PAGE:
The automatic-layout model, while not as fast as fixed layout, is probably much more familiar to you because it's substantially the same model that HTML tables have used for years. In most current user agents, use of this model will be triggered by a table having a width of auto, regardless of the value of table-layout, although this is not assured.

The reason automatic layout is slower is that the table cannot be laid out until the user agent has looked at all of the content of the table. That is, it requires that the user agent lay out the entire table each time it gets a new cell. This generally requires the user agent to perform some calculations and then go back through the table to perform a second set of calculations. The content has to be fully examined because, as with HTML tables, the table's layout is dependent on the content in all the cells. If there is a 400-pixel-wide image in a cell in the last row, then it will force all of the cells above it (those in the same column) to be 400 pixels wide. Thus, the width of every cell has to be calculated, and adjustments must be made (possibly triggering another round of content-width calculations) before the table can be laid out.

The details of the model can be expressed in the following steps:

  1. For each cell in a column, calculate both the minimum and maximum cell width.

    1. Determine the minimum width required to display the content. In determining this minimum content width, the content can flow to any number of lines, but it may not stick out of the cell's box. If the cell has a width value that is larger than the minimum possible width, then the minimum cell width is set to the value of width. If the cell's width value is auto, then the minimum cell width is set to the minimum content width.

    2. For the maximum width, determine the width required to display the content without any line breaking other than that forced by explicit line breaking (e.g., the <br> element). That value is the maximum cell width.

  2. For each column, calculate both the minimum and maximum column width.

    1. The column's minimum width is determined by the largest minimum cell width of the cells within the column. If the column has been given an explicit width value that is larger than any of the minimum cell widths within the column, then the minimum column width is set to the value of width.

    2. For the maximum width, take the largest maximum cell width of the cells within the column. If the column has been given an explicit width value that is larger than any of the maximum cell widths within the column, then the maximum column width is set to the value of width. These two behaviors recreate the traditional HTML table behavior of forcibly expanding any column to be as wide as its widest cell.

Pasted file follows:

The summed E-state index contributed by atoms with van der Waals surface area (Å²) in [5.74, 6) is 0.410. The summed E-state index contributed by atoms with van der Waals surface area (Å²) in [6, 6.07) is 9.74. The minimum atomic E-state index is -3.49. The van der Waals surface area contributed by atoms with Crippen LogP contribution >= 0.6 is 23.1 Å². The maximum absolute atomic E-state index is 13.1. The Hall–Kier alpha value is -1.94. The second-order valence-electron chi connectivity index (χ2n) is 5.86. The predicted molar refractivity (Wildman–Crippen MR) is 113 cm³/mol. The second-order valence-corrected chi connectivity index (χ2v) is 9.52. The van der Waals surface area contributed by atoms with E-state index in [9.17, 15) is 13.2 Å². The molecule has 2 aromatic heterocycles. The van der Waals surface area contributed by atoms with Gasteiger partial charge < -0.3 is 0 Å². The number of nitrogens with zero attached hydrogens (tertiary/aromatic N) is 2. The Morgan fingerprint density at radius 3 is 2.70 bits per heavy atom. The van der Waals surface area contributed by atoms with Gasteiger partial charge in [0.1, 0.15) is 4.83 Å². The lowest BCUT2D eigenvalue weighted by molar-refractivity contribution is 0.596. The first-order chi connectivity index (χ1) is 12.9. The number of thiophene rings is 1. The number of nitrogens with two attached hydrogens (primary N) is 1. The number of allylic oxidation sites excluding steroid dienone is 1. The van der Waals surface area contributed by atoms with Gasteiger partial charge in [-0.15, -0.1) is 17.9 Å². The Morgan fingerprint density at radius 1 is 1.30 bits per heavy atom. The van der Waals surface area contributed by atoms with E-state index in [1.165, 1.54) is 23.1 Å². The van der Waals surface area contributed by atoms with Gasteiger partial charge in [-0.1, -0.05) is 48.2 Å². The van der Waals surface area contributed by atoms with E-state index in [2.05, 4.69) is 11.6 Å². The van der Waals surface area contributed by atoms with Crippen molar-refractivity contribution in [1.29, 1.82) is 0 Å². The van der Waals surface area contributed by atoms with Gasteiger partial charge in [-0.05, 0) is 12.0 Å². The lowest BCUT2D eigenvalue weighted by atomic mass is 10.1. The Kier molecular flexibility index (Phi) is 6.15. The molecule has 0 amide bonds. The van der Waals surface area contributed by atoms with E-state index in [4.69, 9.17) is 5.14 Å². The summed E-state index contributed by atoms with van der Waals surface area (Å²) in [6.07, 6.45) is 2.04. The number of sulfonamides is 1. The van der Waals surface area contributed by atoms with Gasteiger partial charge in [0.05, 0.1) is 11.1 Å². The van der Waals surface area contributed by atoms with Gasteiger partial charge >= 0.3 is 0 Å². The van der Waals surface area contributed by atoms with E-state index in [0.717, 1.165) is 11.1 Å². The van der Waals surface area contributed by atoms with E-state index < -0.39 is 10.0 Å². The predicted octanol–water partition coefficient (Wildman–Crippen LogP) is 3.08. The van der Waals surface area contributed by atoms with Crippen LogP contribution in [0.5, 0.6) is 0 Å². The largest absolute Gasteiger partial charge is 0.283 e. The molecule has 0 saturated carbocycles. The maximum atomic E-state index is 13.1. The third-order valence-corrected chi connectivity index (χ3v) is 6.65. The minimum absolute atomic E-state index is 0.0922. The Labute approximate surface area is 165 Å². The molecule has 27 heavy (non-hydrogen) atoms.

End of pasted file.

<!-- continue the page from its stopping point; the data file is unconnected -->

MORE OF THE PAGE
3. In cases where a cell spans more than one column, then the sum of the minimum column widths must be equal to the minimum cell width for the spanning cell. Similarly, the sum of the maximum column widths has to equal the spanning cell's maximum width. User agents should divide any changes in column widths equally among the spanned columns.

In addition, the user agent must take into account that when a column width has a percentage value for its width, the percentage is calculated in relation to the width of the tableeven though it doesn't yet know what that will be! It instead has to hang on to the percentage value and use it in the next part of the algorithm.

At this point, the user agent will have figured how wide or narrow each column can be. With that information in hand, it can then proceed to actually figuring out the width of the table. This happens as follows:

  1. If the computed width of the table is not auto, then the computed table width is compared to the sum of all the column widths plus any borders and cell spacing. (Columns with percentage widths are likely calculated at this time.) The larger of the two is the final width of the table. If the table's computed width is larger than the sum of the column widths, borders, and cell spacing, then all columns are increased in width by an equal amount until they all fit into the table.

  2. If the computed width of the table is auto, then the final width of the table is determined by adding up the column widths, borders, and cell spacing. This means that the table will be only as wide as needed to display its content, just as with traditional HTML tables. Any columns with percentage widths use that percentage as a constraintbut one that a user agent does not have to satisfy.

Once the last step is completed, then, and only then, can the user agent actually lay out the table.

The following styles and markup, presented in Figure 11-12, help illustrate how this process works:

table {table-layout: auto; width: auto;

  border-collapse: collapse;}

td {border: 1px solid;}

col#c3 {width: 25%;}

#r1c2 {width: 40%;}

#r2c2 {width: 50px;}

#r2c3 {width: 35px;}

#r4c1 {width: 100px;}

#r4c4 {width: 1px;}



<table>